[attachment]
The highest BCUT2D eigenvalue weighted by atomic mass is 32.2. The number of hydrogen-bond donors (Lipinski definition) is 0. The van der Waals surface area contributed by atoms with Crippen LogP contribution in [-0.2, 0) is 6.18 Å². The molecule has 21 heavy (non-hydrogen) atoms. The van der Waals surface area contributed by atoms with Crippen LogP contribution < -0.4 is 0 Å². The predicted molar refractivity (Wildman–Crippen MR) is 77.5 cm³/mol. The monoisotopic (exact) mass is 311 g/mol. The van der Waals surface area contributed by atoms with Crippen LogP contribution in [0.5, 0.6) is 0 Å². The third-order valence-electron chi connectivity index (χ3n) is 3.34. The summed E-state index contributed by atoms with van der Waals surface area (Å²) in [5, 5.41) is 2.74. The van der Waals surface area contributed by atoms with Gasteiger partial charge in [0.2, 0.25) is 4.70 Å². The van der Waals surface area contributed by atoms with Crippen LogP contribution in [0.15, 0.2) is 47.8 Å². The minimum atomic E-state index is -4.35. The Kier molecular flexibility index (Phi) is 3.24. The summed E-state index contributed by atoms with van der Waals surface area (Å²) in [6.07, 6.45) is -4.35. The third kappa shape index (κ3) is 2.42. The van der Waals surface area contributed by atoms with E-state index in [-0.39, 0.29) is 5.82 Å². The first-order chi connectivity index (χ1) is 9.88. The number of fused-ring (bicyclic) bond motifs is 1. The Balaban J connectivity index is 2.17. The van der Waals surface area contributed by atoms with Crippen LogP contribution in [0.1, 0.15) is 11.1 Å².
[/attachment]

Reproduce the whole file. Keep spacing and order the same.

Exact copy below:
The highest BCUT2D eigenvalue weighted by atomic mass is 32.2. The number of hydrogen-bond donors (Lipinski definition) is 0. The van der Waals surface area contributed by atoms with Crippen LogP contribution in [-0.2, 0) is 6.18 Å². The molecule has 21 heavy (non-hydrogen) atoms. The van der Waals surface area contributed by atoms with Crippen LogP contribution < -0.4 is 0 Å². The predicted molar refractivity (Wildman–Crippen MR) is 77.5 cm³/mol. The monoisotopic (exact) mass is 311 g/mol. The van der Waals surface area contributed by atoms with Crippen LogP contribution in [0.5, 0.6) is 0 Å². The third-order valence-electron chi connectivity index (χ3n) is 3.34. The summed E-state index contributed by atoms with van der Waals surface area (Å²) in [5, 5.41) is 2.74. The van der Waals surface area contributed by atoms with Gasteiger partial charge in [0.2, 0.25) is 4.70 Å². The van der Waals surface area contributed by atoms with Crippen LogP contribution in [0.15, 0.2) is 47.8 Å². The minimum atomic E-state index is -4.35. The Kier molecular flexibility index (Phi) is 3.24. The summed E-state index contributed by atoms with van der Waals surface area (Å²) in [6.07, 6.45) is -4.35. The third kappa shape index (κ3) is 2.42. The van der Waals surface area contributed by atoms with E-state index in [-0.39, 0.29) is 5.82 Å². The first-order chi connectivity index (χ1) is 9.88. The number of fused-ring (bicyclic) bond motifs is 1. The Balaban J connectivity index is 2.17. The van der Waals surface area contributed by atoms with Crippen LogP contribution in [0.1, 0.15) is 11.1 Å².